Executive Search Firms

Guidance on managing the recruitment, selection and work product of search firms when circumstances dictate their use.

UC Davis is committed to outreach in its methods of recruitment to reach its goal of attaining diversity at all levels of staff employment, including the selection of retained firms to conduct searches.

Search firms are sometimes introduced in order to broaden the scope of the search and better meet our goal of attaining diversity. Departments should engage in extensive outreach to ensure that all potential applicants have equal opportunity to compete for the position. Hiring managers should review the campus written Affirmative Action Plan(s) and note whether there are affirmative action goals for the job group for which they are searching.

Two Types of Search Firms

  • Contingency firms: usually work for a percentage of the first year total cash compensation and generally focus on mid-level to lower level positions. Contingency firms, thus, do not receive any compensation for services unless they are successful in placing a candidate.
  • Retained firms: work on a retainer basis; that is, there is an up-front fee that is paid whether or not the firm successfully fills a position. The fee is based on the anticipated salary of the position. Retained firms generally handle higher-level and executive-level positions.

In both cases, in addition to the professional fees noted above, additional charges will apply for items such as postage, telephone calls, and travel. There can be legal considerations that can have a serious impact on your business operation with the use of search firms. It is, therefore, imperative that you consult with your Employment Consultant/Recruiter prior to engaging the services of a search firm.

Selecting a Search Firm

Upon decision to use a search firm, hiring managers should ask for and check at least two references from potential firms. This will provide needed feedback to ensure the integrity and track record of search competency and diversity of their applicant pools. In all cases involving the use of search firms, the department should take steps to ensure the quality and value of the services rendered. In particular, it is the policy of the University of California, per Business & Finance Bulletin 43, that the use of any outside firm in which fees exceed $50,000 requires three proposals to be submitted and considered before a decision can be made. This policy allows for reasonable competition among outside vendors.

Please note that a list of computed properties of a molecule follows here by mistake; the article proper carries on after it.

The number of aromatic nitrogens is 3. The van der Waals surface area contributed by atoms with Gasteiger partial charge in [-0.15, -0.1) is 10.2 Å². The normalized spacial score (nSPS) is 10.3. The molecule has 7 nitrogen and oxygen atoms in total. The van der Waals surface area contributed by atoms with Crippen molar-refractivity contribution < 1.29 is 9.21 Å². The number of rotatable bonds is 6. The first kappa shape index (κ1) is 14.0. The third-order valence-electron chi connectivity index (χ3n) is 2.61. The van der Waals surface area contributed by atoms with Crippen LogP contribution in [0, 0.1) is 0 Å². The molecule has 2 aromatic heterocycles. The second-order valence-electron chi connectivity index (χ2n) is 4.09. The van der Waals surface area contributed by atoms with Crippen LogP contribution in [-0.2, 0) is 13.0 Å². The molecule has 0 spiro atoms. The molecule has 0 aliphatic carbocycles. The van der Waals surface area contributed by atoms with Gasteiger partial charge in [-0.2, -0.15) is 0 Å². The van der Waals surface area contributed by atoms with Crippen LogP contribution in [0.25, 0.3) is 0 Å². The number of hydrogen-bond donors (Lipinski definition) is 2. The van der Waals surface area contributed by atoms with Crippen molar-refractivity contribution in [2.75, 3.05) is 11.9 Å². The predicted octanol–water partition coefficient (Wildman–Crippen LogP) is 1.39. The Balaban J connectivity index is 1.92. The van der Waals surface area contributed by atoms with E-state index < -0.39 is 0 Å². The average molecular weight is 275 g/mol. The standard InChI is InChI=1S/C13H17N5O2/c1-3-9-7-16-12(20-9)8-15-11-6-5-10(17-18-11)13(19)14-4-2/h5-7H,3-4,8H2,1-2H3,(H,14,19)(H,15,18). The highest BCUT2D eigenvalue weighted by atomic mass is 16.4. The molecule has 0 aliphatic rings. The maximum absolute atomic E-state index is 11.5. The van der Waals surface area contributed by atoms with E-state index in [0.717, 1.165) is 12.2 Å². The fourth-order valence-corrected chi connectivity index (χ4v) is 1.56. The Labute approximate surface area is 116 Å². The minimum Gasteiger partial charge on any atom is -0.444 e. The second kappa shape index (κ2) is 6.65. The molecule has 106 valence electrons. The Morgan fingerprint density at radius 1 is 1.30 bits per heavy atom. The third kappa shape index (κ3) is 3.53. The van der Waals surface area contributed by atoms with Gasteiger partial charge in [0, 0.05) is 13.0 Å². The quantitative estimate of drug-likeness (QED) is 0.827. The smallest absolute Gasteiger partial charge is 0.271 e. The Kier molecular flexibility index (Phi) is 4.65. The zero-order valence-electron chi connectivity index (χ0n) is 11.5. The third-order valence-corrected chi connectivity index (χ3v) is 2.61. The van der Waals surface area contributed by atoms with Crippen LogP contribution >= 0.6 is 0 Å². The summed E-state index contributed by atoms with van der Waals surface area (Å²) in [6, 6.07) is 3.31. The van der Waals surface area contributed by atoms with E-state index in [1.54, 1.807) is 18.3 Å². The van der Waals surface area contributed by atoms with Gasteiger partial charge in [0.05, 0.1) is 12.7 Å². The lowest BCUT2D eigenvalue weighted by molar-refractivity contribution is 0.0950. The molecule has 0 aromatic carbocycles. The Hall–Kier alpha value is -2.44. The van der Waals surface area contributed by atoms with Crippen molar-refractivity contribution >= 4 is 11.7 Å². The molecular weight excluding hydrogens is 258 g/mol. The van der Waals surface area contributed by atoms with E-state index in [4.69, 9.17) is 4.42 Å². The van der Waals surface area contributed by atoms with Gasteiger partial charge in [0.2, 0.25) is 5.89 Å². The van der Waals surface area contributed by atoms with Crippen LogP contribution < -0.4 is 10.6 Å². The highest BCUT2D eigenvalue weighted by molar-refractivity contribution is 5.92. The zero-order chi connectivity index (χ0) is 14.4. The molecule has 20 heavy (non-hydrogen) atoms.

Hiring units should consult with Purchasing on the terms and conditions set forth in writing by the search firm to ensure conformance with university policy (proper insurance coverage, etc.). There should also be consultation with the Associate Vice Chancellor's Office/Human Resources to ensure that terms and conditions of the contract do not unintentionally set up future obligations for other units on campus.

The hiring manager is expected to convey to the search firm(s) the university's commitment to and interest in obtaining a diverse pool of candidates. Where there is underutilization and/or affirmative action goals, search processes, including search firms, should engage in targeted recruitment activities that are consistent with university policy and designed to ensure that qualified women and minorities are well represented in applicant pools for staff positions.

The hiring manager is expected to review the candidate pool to determine whether it is adequately diverse and, if not, she or he should consult with the search firm to consider extending the scope of the recruitment efforts to obtain additional diversity. The university is the owner of all applications/resumes submitted to the executive search firm. Ultimately the hiring manager/search committee will be responsible for completing selection documentation on the candidate chosen for hire and supplying reasons for non-selection on all other candidates who were referred or sourced through any method of outreach.